When would a man give up something of great value to himself? When he finds a superior replacement. Today we speak of upgrades: a devise to wear on the belt that has ten more functions than just a phone; a newer, classier automobile; or replacing veteran teammates with faster, more powerful ones. Eventually just about everything needs replacement.
In His shortest parable, Jesus spoke of the kingdom of heaven in terms of “upgrading” to something superior: The kingdom of heaven is like treasure hidden in a field, which a man found and covered up. Then in his joy he goes and sells all that he has and buys that field (Matt. 13:44). The cost of obtaining what is superior is letting go of what is inferior. It was with this understanding that the apostle Paul affirmed, I count everything as loss because of the surpassing worth of knowing Christ Jesus my Lord (Phil.3:8). In terms of success in his day, Saul of Tarsus was the poster boy. He had reached what every young man would dream of – prestige and position, with lion-sized passion to match. But these are the things Paul would brush aside like street litter if hanging on to them would in anyway obstruct his experience with Jesus Christ. The word he used to describe it is huperecho (to have over) which here is translated “excellent,” and in other places, “better,” surpassing,” “higher,” and “supreme.”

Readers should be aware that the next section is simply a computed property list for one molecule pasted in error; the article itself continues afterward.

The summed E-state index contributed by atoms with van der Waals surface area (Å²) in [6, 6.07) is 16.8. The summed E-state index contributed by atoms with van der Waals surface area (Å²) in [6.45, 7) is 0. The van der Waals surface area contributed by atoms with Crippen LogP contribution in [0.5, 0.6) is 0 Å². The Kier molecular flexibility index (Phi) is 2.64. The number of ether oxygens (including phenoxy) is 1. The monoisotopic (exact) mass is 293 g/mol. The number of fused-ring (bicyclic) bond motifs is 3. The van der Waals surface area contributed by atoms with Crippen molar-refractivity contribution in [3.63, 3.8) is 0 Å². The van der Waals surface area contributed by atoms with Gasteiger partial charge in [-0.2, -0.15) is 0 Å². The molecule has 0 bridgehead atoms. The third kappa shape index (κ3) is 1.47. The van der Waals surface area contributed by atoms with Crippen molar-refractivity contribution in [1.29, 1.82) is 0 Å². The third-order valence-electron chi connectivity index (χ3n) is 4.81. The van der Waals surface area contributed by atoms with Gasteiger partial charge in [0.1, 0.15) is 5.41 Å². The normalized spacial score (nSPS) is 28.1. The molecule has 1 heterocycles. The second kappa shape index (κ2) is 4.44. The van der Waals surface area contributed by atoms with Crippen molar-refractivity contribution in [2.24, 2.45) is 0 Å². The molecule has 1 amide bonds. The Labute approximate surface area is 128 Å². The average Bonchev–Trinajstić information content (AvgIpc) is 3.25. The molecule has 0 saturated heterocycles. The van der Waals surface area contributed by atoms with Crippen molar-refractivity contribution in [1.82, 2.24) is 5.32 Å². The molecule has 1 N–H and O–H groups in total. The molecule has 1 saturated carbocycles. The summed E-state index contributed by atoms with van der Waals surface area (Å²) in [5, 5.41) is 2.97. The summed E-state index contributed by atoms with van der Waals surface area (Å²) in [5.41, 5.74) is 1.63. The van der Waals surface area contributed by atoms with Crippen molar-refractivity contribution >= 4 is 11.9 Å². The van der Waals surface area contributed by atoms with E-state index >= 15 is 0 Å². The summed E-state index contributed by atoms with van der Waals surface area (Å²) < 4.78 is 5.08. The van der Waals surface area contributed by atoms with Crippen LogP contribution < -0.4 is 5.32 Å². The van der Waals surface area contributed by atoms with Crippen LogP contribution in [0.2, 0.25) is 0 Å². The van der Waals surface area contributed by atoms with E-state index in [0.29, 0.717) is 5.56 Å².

The excellency of the knowledge of Christ can be measured two ways; by its quality and outcome, and by contrast to what is inferior. Paul’s statement could be paraphrased: What value is there in anything absent the knowledge of Jesus Christ? At a time when Jesus outlined the cost of following Him (i.e. letting go of the inferior) many decided that was too great a cost and no longer walked with Him. When Jesus asked the twelve if they too would leave, Peter responded To whom shall we go? You have the words of eternal life (John 6:68). Paul echoes Peter here – there is no better option. This is superior – by far the best.